How to Spot Circulating Tumor Cells
Cancer cells that have broken away from the main tumor can spread the disease. Now scientists are developing better ways to find them.
One way that cancer spreads through the body is through circulating tumor cells. These are cancer cells that have broken away from the main tumor and begun to circulate in the blood. A new tumor can form if they become embedded elsewhere in the body and begin to grow.
So spotting circulating tumor cells is an important goal in the treatment of cancer.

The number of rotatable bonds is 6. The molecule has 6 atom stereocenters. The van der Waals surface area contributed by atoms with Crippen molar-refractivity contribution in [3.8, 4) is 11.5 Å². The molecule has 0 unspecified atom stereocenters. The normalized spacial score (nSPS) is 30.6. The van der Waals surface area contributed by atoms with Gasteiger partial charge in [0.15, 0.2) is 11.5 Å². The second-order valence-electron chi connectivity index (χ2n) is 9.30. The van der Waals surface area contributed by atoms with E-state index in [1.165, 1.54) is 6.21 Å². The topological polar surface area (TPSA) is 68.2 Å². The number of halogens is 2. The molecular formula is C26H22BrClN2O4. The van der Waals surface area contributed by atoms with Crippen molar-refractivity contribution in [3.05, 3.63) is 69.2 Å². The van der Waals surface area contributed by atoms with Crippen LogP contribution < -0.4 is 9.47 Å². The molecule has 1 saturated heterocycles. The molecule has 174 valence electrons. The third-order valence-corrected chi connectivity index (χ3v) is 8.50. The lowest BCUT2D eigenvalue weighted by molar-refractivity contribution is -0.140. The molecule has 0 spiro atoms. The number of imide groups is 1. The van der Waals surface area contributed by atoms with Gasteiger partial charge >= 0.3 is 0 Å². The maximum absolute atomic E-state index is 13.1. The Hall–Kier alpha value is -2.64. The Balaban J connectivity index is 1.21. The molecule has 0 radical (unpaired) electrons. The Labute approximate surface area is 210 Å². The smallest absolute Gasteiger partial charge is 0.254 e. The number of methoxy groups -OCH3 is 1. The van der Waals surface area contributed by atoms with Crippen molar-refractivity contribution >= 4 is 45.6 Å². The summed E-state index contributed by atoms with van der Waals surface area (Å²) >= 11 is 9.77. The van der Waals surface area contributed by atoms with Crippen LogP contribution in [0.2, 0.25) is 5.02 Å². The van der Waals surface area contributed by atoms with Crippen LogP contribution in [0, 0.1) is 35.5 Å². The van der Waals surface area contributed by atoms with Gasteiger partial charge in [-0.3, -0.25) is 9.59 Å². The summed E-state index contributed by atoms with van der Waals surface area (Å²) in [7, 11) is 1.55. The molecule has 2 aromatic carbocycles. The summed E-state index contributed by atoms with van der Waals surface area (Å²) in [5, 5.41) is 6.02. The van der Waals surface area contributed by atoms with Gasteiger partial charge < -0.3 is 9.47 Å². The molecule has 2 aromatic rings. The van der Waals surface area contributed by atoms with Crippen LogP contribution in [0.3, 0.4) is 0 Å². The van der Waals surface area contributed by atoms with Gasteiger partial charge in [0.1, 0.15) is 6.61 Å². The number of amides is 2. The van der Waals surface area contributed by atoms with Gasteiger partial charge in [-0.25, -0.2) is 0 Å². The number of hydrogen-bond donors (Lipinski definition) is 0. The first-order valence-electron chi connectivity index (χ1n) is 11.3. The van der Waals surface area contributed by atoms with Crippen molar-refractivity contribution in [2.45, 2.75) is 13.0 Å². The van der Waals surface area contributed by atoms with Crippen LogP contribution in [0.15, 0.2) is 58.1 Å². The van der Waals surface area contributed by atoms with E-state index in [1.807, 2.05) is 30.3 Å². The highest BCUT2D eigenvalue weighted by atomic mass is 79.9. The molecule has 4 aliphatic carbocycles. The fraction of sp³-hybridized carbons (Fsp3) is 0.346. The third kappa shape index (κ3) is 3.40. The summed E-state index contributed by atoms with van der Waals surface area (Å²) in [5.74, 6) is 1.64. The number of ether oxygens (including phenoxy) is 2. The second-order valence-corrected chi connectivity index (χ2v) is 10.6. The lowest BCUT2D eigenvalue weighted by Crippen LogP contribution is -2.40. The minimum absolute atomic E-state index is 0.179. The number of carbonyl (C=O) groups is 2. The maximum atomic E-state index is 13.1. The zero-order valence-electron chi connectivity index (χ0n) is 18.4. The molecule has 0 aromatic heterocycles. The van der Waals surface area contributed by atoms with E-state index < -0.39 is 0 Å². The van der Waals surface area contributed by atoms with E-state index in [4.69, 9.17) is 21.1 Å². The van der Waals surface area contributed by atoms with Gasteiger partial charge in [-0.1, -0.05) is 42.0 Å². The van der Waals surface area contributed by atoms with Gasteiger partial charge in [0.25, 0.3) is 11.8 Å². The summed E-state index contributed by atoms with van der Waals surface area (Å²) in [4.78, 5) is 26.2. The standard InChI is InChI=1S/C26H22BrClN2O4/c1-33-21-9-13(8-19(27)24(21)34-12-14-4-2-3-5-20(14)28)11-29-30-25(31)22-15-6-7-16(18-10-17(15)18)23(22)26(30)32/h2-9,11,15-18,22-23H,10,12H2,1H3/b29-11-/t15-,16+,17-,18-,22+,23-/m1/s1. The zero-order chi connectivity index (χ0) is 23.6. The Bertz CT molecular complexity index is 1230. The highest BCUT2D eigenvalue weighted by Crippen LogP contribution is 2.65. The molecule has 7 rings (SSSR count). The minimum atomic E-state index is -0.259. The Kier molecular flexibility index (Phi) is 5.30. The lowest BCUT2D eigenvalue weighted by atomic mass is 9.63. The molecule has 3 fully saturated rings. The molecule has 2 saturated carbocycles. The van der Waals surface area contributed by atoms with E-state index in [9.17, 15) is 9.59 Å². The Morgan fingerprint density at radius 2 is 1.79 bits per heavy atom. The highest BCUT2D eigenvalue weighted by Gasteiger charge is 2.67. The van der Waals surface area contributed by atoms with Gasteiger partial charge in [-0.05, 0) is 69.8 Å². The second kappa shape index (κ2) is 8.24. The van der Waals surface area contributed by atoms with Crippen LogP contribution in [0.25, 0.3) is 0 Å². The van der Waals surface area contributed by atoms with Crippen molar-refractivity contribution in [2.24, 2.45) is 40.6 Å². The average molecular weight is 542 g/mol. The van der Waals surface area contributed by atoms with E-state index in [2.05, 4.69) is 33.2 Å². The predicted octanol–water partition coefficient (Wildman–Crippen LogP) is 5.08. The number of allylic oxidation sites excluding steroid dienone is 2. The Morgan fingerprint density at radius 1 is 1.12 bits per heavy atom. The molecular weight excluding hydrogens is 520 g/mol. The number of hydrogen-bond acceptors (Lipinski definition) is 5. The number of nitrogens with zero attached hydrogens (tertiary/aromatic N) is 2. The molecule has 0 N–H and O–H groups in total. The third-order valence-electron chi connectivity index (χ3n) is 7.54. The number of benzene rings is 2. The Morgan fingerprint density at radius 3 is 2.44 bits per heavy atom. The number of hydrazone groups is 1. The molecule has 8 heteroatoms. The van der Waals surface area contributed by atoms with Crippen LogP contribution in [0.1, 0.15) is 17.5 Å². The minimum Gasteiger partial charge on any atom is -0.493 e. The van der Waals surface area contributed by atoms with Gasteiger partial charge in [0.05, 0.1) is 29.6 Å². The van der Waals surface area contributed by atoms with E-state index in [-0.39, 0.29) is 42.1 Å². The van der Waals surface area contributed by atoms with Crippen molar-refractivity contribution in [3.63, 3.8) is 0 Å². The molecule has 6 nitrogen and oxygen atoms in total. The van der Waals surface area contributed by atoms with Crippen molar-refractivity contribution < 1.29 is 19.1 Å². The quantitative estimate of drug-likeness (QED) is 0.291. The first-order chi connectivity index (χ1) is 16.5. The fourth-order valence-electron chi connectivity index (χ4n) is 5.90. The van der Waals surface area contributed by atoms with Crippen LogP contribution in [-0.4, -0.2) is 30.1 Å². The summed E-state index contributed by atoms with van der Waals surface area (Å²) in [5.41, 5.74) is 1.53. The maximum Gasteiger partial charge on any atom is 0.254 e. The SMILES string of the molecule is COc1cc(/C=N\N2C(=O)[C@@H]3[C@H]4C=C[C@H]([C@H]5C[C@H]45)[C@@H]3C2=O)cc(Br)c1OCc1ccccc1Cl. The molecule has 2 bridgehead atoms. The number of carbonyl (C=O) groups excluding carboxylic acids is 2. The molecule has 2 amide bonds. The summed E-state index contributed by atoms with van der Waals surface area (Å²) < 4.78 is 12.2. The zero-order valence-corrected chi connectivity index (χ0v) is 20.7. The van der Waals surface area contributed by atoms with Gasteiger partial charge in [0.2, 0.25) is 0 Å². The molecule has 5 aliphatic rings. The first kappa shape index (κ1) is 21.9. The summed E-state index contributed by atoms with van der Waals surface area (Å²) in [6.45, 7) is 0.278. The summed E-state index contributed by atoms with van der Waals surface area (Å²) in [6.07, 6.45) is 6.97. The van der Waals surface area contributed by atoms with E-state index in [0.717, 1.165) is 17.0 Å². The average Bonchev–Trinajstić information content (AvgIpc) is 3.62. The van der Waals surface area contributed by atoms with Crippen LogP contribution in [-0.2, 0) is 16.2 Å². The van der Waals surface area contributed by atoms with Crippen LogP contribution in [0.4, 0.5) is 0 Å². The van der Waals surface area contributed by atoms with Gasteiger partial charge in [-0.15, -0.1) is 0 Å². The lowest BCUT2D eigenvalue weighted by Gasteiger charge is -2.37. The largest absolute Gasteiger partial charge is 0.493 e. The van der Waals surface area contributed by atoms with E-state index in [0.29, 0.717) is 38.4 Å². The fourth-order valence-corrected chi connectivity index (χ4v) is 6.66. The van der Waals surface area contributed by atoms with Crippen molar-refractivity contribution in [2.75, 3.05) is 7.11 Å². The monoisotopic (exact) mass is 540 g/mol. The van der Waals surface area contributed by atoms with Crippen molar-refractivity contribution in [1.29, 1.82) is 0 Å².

Here’s the problem though. Circulating tumor cells are extremely difficult to find. In a single millilitre of blood there are usually several billion red blood cells, several million white blood cells but fewer than ten circulating tumor cells.
And there is the only one way to find them. The cells can be made to look different from normal blood cells. So you need a highly trained cell biologist with a microscope and plenty of time. The words needle and haystack don’t do this task justice.
Various groups are looking for better ways to find circulating tumor cells and their efforts fall essentially into two categories. The first is biochemical: trapping the cells using antibodies that bond to them. The second is mechanical: filtering them out.